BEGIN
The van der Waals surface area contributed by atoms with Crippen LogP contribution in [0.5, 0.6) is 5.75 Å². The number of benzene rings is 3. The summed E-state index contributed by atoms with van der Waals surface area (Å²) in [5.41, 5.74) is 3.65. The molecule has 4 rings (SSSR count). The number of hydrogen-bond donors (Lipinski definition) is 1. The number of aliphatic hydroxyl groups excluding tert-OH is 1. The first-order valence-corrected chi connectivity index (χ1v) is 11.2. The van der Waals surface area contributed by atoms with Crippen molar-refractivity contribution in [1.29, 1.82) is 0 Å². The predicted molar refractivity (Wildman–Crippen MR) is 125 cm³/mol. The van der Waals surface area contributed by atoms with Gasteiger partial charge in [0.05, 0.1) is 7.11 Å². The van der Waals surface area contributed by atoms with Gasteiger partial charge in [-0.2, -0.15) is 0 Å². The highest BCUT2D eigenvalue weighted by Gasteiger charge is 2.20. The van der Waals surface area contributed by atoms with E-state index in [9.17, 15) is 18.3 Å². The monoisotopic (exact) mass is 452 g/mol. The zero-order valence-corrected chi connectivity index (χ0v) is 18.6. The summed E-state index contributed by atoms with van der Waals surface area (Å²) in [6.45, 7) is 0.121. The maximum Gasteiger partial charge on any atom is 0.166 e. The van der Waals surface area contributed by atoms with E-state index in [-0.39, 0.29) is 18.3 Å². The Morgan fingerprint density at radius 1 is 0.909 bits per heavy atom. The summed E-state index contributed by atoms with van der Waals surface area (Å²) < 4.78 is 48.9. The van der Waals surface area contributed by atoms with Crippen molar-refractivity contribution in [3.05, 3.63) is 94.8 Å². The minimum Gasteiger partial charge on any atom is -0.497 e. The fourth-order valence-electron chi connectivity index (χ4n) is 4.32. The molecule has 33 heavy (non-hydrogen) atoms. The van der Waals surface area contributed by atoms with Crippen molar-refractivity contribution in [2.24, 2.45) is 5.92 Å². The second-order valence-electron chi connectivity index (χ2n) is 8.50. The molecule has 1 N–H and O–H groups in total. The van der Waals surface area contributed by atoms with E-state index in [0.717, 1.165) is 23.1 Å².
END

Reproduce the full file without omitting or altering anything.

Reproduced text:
The van der Waals surface area contributed by atoms with Crippen LogP contribution in [0.5, 0.6) is 5.75 Å². The number of benzene rings is 3. The summed E-state index contributed by atoms with van der Waals surface area (Å²) in [5.41, 5.74) is 3.65. The molecule has 4 rings (SSSR count). The number of hydrogen-bond donors (Lipinski definition) is 1. The number of aliphatic hydroxyl groups excluding tert-OH is 1. The first-order valence-corrected chi connectivity index (χ1v) is 11.2. The van der Waals surface area contributed by atoms with Crippen molar-refractivity contribution in [1.29, 1.82) is 0 Å². The predicted molar refractivity (Wildman–Crippen MR) is 125 cm³/mol. The van der Waals surface area contributed by atoms with Gasteiger partial charge in [0.05, 0.1) is 7.11 Å². The van der Waals surface area contributed by atoms with Gasteiger partial charge in [-0.2, -0.15) is 0 Å². The highest BCUT2D eigenvalue weighted by Gasteiger charge is 2.20. The van der Waals surface area contributed by atoms with E-state index in [9.17, 15) is 18.3 Å². The monoisotopic (exact) mass is 452 g/mol. The zero-order valence-corrected chi connectivity index (χ0v) is 18.6. The summed E-state index contributed by atoms with van der Waals surface area (Å²) in [6.45, 7) is 0.121. The maximum Gasteiger partial charge on any atom is 0.166 e. The van der Waals surface area contributed by atoms with E-state index in [-0.39, 0.29) is 18.3 Å². The Morgan fingerprint density at radius 1 is 0.909 bits per heavy atom. The summed E-state index contributed by atoms with van der Waals surface area (Å²) < 4.78 is 48.9. The van der Waals surface area contributed by atoms with Crippen molar-refractivity contribution in [3.05, 3.63) is 94.8 Å². The minimum Gasteiger partial charge on any atom is -0.497 e. The fourth-order valence-electron chi connectivity index (χ4n) is 4.32. The molecule has 33 heavy (non-hydrogen) atoms. The van der Waals surface area contributed by atoms with Crippen molar-refractivity contribution in [2.24, 2.45) is 5.92 Å². The second-order valence-electron chi connectivity index (χ2n) is 8.50. The molecule has 1 N–H and O–H groups in total. The van der Waals surface area contributed by atoms with E-state index in [0.717, 1.165) is 23.1 Å².